On Monuments to the Confederacy

Many are not familiar with the term “public history,” but I assure you, it is everywhere. If you are not a trained historian, it is likely that the only interactions you have ever had with history have been ‘public history,’ history that is consumed via books, museums, historic sites, classrooms, and yes, memorials. 

As a working public historian, my interest has been peaked immensely by the talk of tearing down monuments and memorials to the Confederacy. Memorials are central to the study of public history. I’m personally obsessed with them, but not because they’re important (they’re not) and not because they’re historically informative or useful (they’re definitely not). Memorials and monuments have become my personal and professional obsession because they often are such transparent embodiments of the time, place and people that brought them into the world. That’s why monuments so often are passed by and ignored. A marble statue of a man on a horse isn't going to engage the interest of modern folks like us, when we could be looking at abstract art or social media or Game of Thrones. We want movement, evolution, conceptual challenges. We want brightly colored flashing lights and fire-breathing dragons. When we put up monuments today, we call upon experimental artists to create something new and different, because who wants to look at another statue of another dead White guy?

Here’s an exercise: go look outside. Whether you live in a small town or large city, you will find plaques commemorating historical events, statues honoring famous men (good luck finding a woman), local history museums, and I’ll bet they’ve become such a part of your landscape that you never noticed them before. Memorials don’t exist because you asked to remember that part of history; they exist because someone in the past decided that their descendants should be forced to remember what they felt was important in their own time. Memorials are tricky that way: you never know what kind of legacy is going to endure. We put them up as placeholders and hope that a hundred years down the line they will still be relevant. 

Sometimes, they’re not.

I have a message for the people advocating for the monuments honoring the Confederate States of America: if the only thing celebrating your history is a statue, your history is no longer worth celebrating. If the historians, politicians, folklorists, educators, and citizens of your nation have collectively condemned your history to the point of removing its monuments, then you are the problem.

Monuments, as I indicated earlier, are neither useful nor valuable teachers of history. They are too simplistic to be educational, too wrought with symbolism to be truthful. They do not carry any inherent lessons of history, unless accompanied by a comprehensive historical account on its plaque that acknowledges multiple viewpoints and the author’s own biases (let me give you hint — that never happens). You cannot “know” history by looking at a monument: it only carries relevance to you if you know its context, if you have heard that history before. All the monument does is reinforce the importance of that history to the people who have allowed it to endure. If you’re looking at the visage of a Confederate general in a public space, all it tells you is that the people who have been charged with maintaining that space still celebrate the Confederacy. It teaches you nothing about Lee as a person, his military victories, his viewpoints. It just says, “Hey, when you hear this name, remember that he’s important. Remember to celebrate him.”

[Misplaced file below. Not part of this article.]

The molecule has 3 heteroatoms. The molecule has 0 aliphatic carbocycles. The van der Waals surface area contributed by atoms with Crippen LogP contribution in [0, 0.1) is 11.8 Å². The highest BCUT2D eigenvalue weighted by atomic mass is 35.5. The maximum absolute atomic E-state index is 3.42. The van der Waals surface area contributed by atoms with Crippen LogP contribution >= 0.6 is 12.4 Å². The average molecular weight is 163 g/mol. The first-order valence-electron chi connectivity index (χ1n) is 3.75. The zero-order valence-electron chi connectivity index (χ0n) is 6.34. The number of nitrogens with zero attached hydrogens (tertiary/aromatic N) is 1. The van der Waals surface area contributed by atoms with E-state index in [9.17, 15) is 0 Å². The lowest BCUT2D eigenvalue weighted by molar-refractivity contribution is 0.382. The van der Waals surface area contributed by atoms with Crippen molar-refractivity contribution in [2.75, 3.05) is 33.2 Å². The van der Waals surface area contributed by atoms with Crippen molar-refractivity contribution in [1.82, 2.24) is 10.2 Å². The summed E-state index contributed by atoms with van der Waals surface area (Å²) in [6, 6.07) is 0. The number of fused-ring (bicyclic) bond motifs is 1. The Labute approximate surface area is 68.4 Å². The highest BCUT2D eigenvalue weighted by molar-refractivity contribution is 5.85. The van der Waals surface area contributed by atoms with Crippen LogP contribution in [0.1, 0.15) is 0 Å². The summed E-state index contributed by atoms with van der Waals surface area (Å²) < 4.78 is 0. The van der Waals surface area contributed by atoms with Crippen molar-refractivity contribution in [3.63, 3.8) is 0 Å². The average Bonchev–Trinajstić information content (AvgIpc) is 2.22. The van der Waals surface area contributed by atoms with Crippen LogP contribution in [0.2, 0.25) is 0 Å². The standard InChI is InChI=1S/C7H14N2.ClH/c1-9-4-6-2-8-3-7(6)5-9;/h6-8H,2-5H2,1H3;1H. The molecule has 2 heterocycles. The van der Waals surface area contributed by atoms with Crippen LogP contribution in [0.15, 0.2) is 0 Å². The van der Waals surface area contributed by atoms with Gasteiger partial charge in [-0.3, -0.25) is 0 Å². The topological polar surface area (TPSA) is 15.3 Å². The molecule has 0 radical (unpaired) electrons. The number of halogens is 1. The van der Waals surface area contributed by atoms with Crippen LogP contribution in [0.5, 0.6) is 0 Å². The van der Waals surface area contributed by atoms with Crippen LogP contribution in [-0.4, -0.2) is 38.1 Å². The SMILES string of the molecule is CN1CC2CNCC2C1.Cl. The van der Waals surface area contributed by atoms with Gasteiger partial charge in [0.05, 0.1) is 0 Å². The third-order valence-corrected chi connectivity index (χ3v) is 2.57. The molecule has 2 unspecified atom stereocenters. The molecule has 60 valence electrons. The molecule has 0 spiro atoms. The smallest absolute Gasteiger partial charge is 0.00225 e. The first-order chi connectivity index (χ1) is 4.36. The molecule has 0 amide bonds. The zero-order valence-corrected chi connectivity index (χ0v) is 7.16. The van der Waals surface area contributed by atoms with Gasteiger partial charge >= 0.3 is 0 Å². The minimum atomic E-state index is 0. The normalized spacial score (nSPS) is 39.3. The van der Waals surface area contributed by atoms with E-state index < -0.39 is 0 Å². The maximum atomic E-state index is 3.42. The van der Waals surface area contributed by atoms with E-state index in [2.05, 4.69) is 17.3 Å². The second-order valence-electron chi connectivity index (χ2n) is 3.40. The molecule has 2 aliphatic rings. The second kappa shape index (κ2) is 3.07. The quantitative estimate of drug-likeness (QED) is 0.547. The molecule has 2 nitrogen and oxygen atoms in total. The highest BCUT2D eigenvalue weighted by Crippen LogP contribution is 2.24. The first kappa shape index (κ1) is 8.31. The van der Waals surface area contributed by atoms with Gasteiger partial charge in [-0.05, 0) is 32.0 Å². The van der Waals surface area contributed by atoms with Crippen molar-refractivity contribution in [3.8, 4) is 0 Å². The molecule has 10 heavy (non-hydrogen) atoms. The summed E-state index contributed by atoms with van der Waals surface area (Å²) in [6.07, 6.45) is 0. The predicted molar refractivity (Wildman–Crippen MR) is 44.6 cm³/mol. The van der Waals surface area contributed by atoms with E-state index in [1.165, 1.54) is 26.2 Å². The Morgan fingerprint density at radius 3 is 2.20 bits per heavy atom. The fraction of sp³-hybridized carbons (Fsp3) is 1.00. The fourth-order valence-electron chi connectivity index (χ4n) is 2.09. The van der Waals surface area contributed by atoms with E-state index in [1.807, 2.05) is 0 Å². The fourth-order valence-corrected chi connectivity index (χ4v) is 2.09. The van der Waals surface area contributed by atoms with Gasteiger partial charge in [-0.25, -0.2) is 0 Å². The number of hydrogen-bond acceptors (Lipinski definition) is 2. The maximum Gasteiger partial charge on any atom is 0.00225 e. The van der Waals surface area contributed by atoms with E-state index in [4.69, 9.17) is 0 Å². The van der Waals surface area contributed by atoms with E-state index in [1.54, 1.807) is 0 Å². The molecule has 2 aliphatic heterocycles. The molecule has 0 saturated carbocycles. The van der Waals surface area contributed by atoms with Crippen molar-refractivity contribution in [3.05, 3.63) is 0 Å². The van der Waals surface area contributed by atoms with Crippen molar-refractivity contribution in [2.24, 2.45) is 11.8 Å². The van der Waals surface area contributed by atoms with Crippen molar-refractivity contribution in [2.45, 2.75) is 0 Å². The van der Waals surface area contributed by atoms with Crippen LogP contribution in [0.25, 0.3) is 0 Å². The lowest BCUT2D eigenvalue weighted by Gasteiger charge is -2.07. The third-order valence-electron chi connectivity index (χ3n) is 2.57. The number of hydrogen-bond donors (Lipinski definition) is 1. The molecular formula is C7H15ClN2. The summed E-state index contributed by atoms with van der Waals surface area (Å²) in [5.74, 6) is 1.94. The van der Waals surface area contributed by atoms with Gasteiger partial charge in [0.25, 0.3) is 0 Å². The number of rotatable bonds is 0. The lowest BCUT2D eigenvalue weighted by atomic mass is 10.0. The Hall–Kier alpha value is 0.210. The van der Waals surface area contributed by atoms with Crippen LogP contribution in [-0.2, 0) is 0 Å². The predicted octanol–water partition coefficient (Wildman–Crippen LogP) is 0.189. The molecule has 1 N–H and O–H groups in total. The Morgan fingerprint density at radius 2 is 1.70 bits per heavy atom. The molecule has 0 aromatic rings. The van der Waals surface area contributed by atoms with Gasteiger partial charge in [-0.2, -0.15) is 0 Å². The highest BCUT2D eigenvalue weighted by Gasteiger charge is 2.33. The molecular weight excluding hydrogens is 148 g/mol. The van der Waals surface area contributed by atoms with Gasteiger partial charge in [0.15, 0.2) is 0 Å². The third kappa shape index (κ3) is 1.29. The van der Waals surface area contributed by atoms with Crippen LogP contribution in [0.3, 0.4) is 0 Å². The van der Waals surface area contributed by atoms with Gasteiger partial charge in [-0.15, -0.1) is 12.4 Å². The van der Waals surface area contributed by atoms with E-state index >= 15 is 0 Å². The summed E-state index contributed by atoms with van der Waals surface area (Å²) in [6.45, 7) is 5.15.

In studying commemorative spaces, it has become clear that when memorials and monuments no longer hold value to the people, those monuments come toppling down. On July 9, 1776, upon hearing a public reading of the Declaration of Independence, a group of soldiers in New York City promptly tore down the statue of King George III and melted it down to be used as bullets. Not only did they bring down the symbol of their oppression, they used it as a weapon to fight against their oppressor. Frankly, the American Revolutionaries were the absolute best at utilizing metaphor in their daily actions. 

We all know the adage, “history is written by the victorious,” and it’s true, but not always in the way you’d think. It’s not always the new king who forces the hand of his scribes — in a democratic society, we, the people, get to decide what history is relevant in our public spaces. When people come together to decide which memorials and monuments are worth keeping and which need to come down, that is the most democratic method of determining history’s victors. If a small voice protests, and loud voice rumbles back and echoes across the nation, the small voice proves its irrelevance. I hate to break it to you, alt-righters, but the Confederate States of America fought for secession and lost — you don’t get to keep the monuments to your failed state in the nation that welcomed you back in after your rebellion. I’ll happily let Lenin, Stalin, Hitler, and Saddam Hussein remind you of that. America has been fighting against racism for several hundred years now, and with the tearing down of Confederate monuments, it’s clear that racism is losing. These are small battles, but with every statue to Robert E. Lee and Jefferson Davis that falls, the war shows signs of winning. 

Being Boring: A Public Historian’s Dilemma

“Be more boring, Callison!”

This may be my favorite piece of criticism that I have ever received from a professor. My writing style, he said, was engaging, entertaining and fluid, with a journalistic flair that he greatly enjoyed. But at my university, the History department requires a more academic tone in postgraduate work. This is completely understandable; after all, I’m playing with the big kids now. But why are “academic” and “entertaining” mutually exclusive?

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